Holland soaks up wisdom provided by the former NFL defensive backs on the Dolphins’ coaching staff, from Surtain to Gregory to cornerbacks coach/pass game specialist Sam Madison to special teams assistant Ricardo Allen, who gives him play-recognition drills to work on. Holland said that quartet, along with defensive coordinator Josh Boyer, who coached Patriots defensive backs for over a decade before joining the Miami staff in 2019, provides “a wealth of DB knowledge” and that he can “use pieces of everyone to create my own style.”
Gregory said his main teaching points for Holland this summer were to grow in his recognition of defenses and stay humble in the midst of people catching on to Holland’s game. Holland promises he is a believer in karma, so he won’t get high based on his own headlines, but he makes clear he isn’t running from it, either.
“I’ve heard the biggest jump is Year 1 to Year 2. I’m not afraid of that. I’m not afraid of the hype,” Holland said. “The hype is going to be here regardless. I’m going to keep grinding.”
The night Holland was drafted by Miami, then-Dolphins head coach Brian Flores called him “one of my favorite players to watch” throughout the draft process. Lenny McGill, the Dolphins’ West Coast scout at the time, had done his due diligence on Holland’s background and quickly realized Holland was as much of a culture changer on the Oregon defense as quarterback Justin Herbert — selected sixth overall by the Chargers one year earlier — had been for the Ducks’ offense.
“He was one of my all-time favorites as a person and a player,” said McGill, who’s now a senior national scout for the Las Vegas Raiders. “I wanted to bring him on the plane to Miami immediately after I met him.”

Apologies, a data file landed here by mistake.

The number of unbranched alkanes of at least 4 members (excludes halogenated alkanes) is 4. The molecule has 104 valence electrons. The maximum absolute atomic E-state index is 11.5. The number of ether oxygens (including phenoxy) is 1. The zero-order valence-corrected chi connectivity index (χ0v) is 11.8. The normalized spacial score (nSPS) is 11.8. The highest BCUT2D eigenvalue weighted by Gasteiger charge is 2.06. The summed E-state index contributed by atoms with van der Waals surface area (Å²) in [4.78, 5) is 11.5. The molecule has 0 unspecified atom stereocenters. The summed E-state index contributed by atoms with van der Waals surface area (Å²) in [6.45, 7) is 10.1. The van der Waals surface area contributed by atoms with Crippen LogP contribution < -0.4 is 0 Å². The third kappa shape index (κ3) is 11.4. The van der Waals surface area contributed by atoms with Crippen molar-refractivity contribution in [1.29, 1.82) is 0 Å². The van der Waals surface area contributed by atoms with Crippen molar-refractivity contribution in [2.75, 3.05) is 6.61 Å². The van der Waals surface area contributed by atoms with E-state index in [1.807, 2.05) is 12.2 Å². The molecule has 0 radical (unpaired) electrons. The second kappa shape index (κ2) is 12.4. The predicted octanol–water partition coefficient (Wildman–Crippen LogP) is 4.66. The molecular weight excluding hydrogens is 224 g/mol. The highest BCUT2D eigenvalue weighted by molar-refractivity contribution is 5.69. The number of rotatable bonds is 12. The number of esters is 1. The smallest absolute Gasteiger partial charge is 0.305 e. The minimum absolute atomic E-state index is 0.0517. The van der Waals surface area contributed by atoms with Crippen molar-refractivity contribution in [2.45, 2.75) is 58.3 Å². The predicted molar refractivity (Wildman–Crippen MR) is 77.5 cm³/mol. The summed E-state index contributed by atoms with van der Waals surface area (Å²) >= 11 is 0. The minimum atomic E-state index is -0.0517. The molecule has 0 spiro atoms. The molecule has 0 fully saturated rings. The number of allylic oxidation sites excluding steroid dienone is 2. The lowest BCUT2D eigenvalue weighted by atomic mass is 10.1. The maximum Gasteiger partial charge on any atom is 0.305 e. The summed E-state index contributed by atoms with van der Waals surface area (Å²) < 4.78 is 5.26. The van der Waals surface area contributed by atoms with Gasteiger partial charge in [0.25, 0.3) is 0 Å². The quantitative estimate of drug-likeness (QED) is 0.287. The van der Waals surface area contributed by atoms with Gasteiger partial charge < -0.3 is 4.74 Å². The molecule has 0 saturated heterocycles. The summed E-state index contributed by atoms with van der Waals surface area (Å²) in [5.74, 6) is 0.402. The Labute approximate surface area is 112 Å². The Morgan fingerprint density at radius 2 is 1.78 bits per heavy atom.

McGill said Flores was an early believer in Holland’s versatility but he had to work a little harder to sell him to some in the scouting department over another top-rated safety prospect, TCU’s Tre’von Moehrig, because Holland played on the West Coast, where games often went late into the night for those on the East Coast, and therefore drew fewer eyeballs. Also, Holland had opted out of the 2020 season amid the first months of the COVID-19 pandemic.
Ultimately, once all the draft evaluations were completed, the Dolphins reached a general consensus about Holland — in addition to his versatility, his character and football intelligence were among the traits that stood out to Flores and GM Chris Grier — and Miami selected him 36th overall, seven picks before Moehrig went to the Raiders. Grier told reporters on the night they drafted Holland that they “were really excited” and “nervous” that he was going to be picked earlier “because there were a lot of people that really like this player.” But Miami did get him, and Holland has been a home run pick thus far.
“We’re lucky to have Jevon. He wants to be great. He wants the challenge of being that guy,” Surtain said. “He’s going to get it. He’s a special guy, and we expect special things from him.”
Holland has a vision of one day soon teaming with the 29-year-old Howard to form what is considered the NFL’s best safety-cornerback duo. Holland said the Los Angeles Chargers’ tandem of Derwin James and J.C. Jackson holds that title now, but he’s determined to reach their level.
“That would be pretty cool. It’s all on me. X (Howard) is already there. The pressure is on me to get to his level,” Holland said. “I thrive off that pressure. I love that pressure. I’d rather it be on me than somebody else. If I do mess up, I have something to work on. If I don’t, then we’ll celebrate it. That pressure is fuel; you might as well lean into it.”